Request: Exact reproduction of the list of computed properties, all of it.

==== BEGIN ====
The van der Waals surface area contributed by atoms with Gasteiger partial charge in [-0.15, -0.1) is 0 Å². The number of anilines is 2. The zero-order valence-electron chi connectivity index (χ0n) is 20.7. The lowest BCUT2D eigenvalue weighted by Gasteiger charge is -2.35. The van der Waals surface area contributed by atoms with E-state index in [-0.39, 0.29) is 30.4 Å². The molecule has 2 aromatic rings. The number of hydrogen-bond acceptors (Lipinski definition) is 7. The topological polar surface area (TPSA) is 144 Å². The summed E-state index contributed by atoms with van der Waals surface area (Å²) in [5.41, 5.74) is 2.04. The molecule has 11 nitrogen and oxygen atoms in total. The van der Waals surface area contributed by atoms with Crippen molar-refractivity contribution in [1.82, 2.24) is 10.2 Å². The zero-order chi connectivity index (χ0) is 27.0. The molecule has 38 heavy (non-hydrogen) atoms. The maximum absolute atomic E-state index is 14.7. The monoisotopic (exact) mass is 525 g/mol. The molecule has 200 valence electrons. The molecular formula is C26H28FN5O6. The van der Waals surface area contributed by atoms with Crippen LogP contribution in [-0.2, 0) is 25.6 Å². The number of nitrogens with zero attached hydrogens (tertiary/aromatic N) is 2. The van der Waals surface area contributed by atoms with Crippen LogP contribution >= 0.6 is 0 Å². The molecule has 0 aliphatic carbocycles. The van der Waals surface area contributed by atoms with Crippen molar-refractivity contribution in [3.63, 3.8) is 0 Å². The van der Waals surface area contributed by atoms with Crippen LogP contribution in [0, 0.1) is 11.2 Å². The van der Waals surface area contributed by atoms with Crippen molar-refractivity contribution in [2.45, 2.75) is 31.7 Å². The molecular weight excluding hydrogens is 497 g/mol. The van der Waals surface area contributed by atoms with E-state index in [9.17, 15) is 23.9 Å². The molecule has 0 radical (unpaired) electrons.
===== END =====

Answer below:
The van der Waals surface area contributed by atoms with Gasteiger partial charge in [-0.15, -0.1) is 0 Å². The number of anilines is 2. The zero-order valence-electron chi connectivity index (χ0n) is 20.7. The lowest BCUT2D eigenvalue weighted by Gasteiger charge is -2.35. The van der Waals surface area contributed by atoms with E-state index in [-0.39, 0.29) is 30.4 Å². The molecule has 2 aromatic rings. The number of hydrogen-bond acceptors (Lipinski definition) is 7. The topological polar surface area (TPSA) is 144 Å². The summed E-state index contributed by atoms with van der Waals surface area (Å²) in [5.41, 5.74) is 2.04. The molecule has 11 nitrogen and oxygen atoms in total. The van der Waals surface area contributed by atoms with Crippen molar-refractivity contribution in [1.82, 2.24) is 10.2 Å². The zero-order chi connectivity index (χ0) is 27.0. The molecule has 38 heavy (non-hydrogen) atoms. The maximum absolute atomic E-state index is 14.7. The monoisotopic (exact) mass is 525 g/mol. The molecule has 200 valence electrons. The molecular formula is C26H28FN5O6. The van der Waals surface area contributed by atoms with Crippen LogP contribution in [-0.2, 0) is 25.6 Å². The number of nitrogens with zero attached hydrogens (tertiary/aromatic N) is 2. The van der Waals surface area contributed by atoms with Crippen LogP contribution >= 0.6 is 0 Å². The molecule has 0 aliphatic carbocycles. The van der Waals surface area contributed by atoms with Crippen molar-refractivity contribution in [3.63, 3.8) is 0 Å². The van der Waals surface area contributed by atoms with Crippen LogP contribution in [0, 0.1) is 11.2 Å². The van der Waals surface area contributed by atoms with Crippen molar-refractivity contribution in [2.45, 2.75) is 31.7 Å². The molecular weight excluding hydrogens is 497 g/mol. The van der Waals surface area contributed by atoms with E-state index in [9.17, 15) is 23.9 Å². The molecule has 0 radical (unpaired) electrons.